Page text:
Bill Pushes Civics as Graduation Requirement

BOSTON — As a student at Lowell High School, Carline Kirksey was frustrated with some of the curriculum. Her social studies classes hardly touched cur- rent events and she knew very little about what was going on in politics.She got involved in UTEC, or the United Teen Equality Center, and helped support a bill that would support a more robust civics education in schools. It’s been eight years since Kirksey, now 23, was involved with a civics bill.

On Tuesday, “An act to promote and enhance civics engagement” was unveiled in a press conference at the State Library. Under the Senate bill, public schools would require students to complete two student-led civics projects, which aim to help students to explore the connections among federal, state and local policies. The first class to take this requirement would graduate in 2022.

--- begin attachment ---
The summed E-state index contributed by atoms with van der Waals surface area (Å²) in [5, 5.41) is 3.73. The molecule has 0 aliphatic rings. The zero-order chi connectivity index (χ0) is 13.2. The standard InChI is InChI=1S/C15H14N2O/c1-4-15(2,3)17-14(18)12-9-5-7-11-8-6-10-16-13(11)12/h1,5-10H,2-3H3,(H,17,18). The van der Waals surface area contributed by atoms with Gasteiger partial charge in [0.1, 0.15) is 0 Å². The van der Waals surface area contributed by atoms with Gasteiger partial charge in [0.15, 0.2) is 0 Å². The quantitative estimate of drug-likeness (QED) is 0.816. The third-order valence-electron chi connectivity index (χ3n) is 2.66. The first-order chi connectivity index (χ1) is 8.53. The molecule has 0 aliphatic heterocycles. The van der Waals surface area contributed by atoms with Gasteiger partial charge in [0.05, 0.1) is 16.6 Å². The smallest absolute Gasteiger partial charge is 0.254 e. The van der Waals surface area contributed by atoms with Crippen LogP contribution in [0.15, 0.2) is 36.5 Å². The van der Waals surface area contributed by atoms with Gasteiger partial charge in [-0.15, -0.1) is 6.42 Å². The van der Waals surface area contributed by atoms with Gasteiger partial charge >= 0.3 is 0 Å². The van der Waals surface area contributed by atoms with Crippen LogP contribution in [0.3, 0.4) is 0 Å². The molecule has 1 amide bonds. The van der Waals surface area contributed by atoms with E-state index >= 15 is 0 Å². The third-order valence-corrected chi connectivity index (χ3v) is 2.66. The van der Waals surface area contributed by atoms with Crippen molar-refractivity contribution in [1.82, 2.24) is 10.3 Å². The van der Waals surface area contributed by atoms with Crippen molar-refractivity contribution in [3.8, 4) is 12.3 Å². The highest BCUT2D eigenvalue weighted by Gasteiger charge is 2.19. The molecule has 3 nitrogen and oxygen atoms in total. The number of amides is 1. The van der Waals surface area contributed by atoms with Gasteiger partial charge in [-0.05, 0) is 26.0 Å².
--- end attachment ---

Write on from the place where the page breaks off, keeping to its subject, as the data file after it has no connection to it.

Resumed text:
The bill also would require public schools to include American history and civics in curriculum, covering national and local history, functions of government, federal and statewide constitutions, the electoral process, roles of citizens and media literacy. Students also will be expected to “identify and debate issues relative to power, economic status and the common good in democracy.” The Senate plans to debate the bill Thursday.